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|Major Studies of Drugs and Drug Policy|
|Marihuana, A Signal of Misunderstanding - Table of Contents|
Marihuana, A Signal of Misunderstanding
The Report of the National Commission on Marihuana and Drug Abuse
marihuana and social policy
DISCUSSION OF STATE RECOMMENDATIONS
The states have primary responsibility for enforcing the existing proscriptions against possession for personal use. Their present efforts are designed mainly to keep marihuana use contained, and in private. Such an enforcement policy is consistent with our social policy approach, and is an appropriate exercise of the states' obligations to maintain public order. So while we see no need for criminal sanctions against possession for personal use or against casual transfers, we recommend a number of provisions for confining marihuana use to the home.
The first point is that even marihuana possessed for personal use is subject to summary seizure and forfeiture if it is found in public. This concept is now applicable under federal law which we commend also to the states. In our view, the contraband feature symbolizes the discouragement policy and will exert a, major force in keeping use private.
Another means of symbolizing the discouragement policy which has been suggested is the imposition of a civil fine on those possessing marihuana outside the home for personal use.* Under such an approach, a fine would be levied and processed outside the criminal justice system. Essentially, possession of marihuana would be the equivalent of a traffic offense in those jurisdictions where such an offense is not criminal.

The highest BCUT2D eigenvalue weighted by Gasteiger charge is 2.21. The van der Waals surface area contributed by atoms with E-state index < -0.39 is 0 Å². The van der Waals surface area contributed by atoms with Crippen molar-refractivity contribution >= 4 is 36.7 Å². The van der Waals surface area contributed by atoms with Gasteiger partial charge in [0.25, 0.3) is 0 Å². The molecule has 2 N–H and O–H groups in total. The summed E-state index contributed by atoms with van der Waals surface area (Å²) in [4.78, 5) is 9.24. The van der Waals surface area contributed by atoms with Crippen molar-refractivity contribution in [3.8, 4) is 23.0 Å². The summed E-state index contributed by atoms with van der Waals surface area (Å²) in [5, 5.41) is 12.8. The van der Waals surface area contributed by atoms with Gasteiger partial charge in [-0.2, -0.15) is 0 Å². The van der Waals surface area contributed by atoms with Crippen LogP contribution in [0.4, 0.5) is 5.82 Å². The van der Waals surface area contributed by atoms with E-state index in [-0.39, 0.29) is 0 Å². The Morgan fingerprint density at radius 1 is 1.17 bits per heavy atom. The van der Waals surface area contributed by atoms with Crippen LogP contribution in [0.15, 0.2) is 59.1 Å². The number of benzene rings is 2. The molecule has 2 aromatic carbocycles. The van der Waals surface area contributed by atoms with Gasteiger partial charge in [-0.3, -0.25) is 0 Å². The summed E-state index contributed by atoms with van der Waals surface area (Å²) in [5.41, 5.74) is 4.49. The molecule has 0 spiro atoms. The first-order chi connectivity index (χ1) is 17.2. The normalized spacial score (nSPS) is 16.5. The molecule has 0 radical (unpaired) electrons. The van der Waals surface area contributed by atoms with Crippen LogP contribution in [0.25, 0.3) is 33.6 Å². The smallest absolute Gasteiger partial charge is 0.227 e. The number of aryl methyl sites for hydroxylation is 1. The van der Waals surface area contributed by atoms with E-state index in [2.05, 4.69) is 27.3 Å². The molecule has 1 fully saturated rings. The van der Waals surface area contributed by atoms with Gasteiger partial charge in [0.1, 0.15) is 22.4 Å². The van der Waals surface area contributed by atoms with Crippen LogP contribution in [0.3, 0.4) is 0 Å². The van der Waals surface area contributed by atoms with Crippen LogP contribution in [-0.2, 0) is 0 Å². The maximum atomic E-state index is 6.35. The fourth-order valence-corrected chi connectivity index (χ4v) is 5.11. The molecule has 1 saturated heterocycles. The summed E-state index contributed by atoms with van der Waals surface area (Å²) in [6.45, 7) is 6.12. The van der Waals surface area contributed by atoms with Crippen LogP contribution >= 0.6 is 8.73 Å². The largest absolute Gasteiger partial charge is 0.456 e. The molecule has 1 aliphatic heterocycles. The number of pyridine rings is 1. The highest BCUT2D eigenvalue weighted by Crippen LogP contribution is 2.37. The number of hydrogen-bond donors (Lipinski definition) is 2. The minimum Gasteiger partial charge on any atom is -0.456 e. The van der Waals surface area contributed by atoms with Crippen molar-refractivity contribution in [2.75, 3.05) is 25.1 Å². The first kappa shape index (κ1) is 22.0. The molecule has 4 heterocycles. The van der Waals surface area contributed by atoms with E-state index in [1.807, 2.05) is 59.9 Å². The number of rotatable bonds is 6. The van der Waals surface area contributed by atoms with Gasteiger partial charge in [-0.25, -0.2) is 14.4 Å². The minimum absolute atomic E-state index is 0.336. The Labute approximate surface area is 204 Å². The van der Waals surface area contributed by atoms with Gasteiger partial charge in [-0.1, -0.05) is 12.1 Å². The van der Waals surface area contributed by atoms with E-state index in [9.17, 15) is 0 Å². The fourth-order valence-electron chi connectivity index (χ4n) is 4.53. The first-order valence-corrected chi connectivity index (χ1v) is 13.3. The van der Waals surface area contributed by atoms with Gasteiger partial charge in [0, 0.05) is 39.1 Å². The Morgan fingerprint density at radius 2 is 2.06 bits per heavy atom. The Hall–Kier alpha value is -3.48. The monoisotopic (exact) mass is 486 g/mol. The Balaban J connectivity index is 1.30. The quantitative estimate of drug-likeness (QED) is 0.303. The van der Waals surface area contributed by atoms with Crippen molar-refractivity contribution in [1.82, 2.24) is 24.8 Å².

Such a scheme would accomplish little more than that achieved under a partial prohibition scheme. Warrants would presumably not be issued for searches of private residences, and possession offenses would be detected only by accident or if the offender uses the drug in public. The more direct way to confront such behavior is a penalty against public use.
A further problem with the civil fine approach lies in the area, of non-payment of the
fine. With traffic tickets, or with civil fines levied against industrial polluters,
society can compel compliance by withdrawing its permission to engage in regulated
activity. For example, it can revoke the motorists' license to drive or the polluters'
license to do business within the state. In short, the state has remedies beyond the
criminal law to achieve its policy goal. The same would not be true for the marihuana user
and enforceability of the statute would ultimately require court action.
*See the views of Commissioners Rogers, Carter and Ware expressed in the footnote on
As we have suggested, a central feature, of our statutory approach at the state, level would be a vigorously enforced prohibition of public use. No intoxicant should be used in public, both because it may offend others and because the user is risking irresponsible behavior if he should be under its influence in public. Moreover, where marihuana is concerned, continuing societal disapproval requires that the behavior occur only in private if at all. Public use, under the proposed scheme, would therefore be punishable by a fine of $100.
We also recognize the need for some prophylactic measure for anticipating distribution, even though there may be no intent to sell for profit. To this end, and in order to deter public use, possession and transfer, we have drawn a line at one ounce of marihuana. Possession in public of more than this amount would be punishable by a fine of $100.